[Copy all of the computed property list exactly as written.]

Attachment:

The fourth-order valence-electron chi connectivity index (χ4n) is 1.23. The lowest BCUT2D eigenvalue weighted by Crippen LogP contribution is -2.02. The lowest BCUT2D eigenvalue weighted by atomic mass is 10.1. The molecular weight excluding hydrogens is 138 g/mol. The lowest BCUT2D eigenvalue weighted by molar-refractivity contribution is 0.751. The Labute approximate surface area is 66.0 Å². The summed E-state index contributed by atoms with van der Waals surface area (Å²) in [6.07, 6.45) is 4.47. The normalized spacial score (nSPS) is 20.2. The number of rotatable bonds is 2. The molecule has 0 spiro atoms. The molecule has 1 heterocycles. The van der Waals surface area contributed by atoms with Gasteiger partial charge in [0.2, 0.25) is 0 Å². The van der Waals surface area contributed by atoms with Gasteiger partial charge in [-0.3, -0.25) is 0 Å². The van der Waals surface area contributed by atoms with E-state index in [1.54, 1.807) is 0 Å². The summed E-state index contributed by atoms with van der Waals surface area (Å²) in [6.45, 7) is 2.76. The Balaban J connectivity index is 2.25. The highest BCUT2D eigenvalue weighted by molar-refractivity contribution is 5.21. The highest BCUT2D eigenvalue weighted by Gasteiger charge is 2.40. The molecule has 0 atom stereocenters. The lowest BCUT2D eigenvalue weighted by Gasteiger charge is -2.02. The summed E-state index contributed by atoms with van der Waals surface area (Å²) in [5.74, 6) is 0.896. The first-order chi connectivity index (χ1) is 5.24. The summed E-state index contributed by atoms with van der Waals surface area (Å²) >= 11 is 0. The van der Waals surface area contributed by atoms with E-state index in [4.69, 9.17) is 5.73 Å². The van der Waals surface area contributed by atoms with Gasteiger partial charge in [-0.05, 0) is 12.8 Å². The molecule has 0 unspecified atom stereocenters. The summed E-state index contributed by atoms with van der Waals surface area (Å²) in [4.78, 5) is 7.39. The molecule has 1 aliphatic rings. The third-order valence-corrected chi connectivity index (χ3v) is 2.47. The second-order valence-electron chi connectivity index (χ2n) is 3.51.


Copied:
The fourth-order valence-electron chi connectivity index (χ4n) is 1.23. The lowest BCUT2D eigenvalue weighted by Crippen LogP contribution is -2.02. The lowest BCUT2D eigenvalue weighted by atomic mass is 10.1. The molecular weight excluding hydrogens is 138 g/mol. The lowest BCUT2D eigenvalue weighted by molar-refractivity contribution is 0.751. The Labute approximate surface area is 66.0 Å². The summed E-state index contributed by atoms with van der Waals surface area (Å²) in [6.07, 6.45) is 4.47. The normalized spacial score (nSPS) is 20.2. The number of rotatable bonds is 2. The molecule has 0 spiro atoms. The molecule has 1 heterocycles. The van der Waals surface area contributed by atoms with Gasteiger partial charge in [0.2, 0.25) is 0 Å². The van der Waals surface area contributed by atoms with Gasteiger partial charge in [-0.3, -0.25) is 0 Å². The van der Waals surface area contributed by atoms with E-state index in [1.54, 1.807) is 0 Å². The summed E-state index contributed by atoms with van der Waals surface area (Å²) in [6.45, 7) is 2.76. The Balaban J connectivity index is 2.25. The highest BCUT2D eigenvalue weighted by molar-refractivity contribution is 5.21. The highest BCUT2D eigenvalue weighted by Gasteiger charge is 2.40. The molecule has 0 atom stereocenters. The lowest BCUT2D eigenvalue weighted by Gasteiger charge is -2.02. The summed E-state index contributed by atoms with van der Waals surface area (Å²) in [5.74, 6) is 0.896. The first-order chi connectivity index (χ1) is 5.24. The summed E-state index contributed by atoms with van der Waals surface area (Å²) >= 11 is 0. The van der Waals surface area contributed by atoms with E-state index in [4.69, 9.17) is 5.73 Å². The van der Waals surface area contributed by atoms with Gasteiger partial charge in [-0.05, 0) is 12.8 Å². The molecule has 0 unspecified atom stereocenters. The summed E-state index contributed by atoms with van der Waals surface area (Å²) in [4.78, 5) is 7.39. The molecule has 1 aliphatic rings. The third-order valence-corrected chi connectivity index (χ3v) is 2.47. The second-order valence-electron chi connectivity index (χ2n) is 3.51.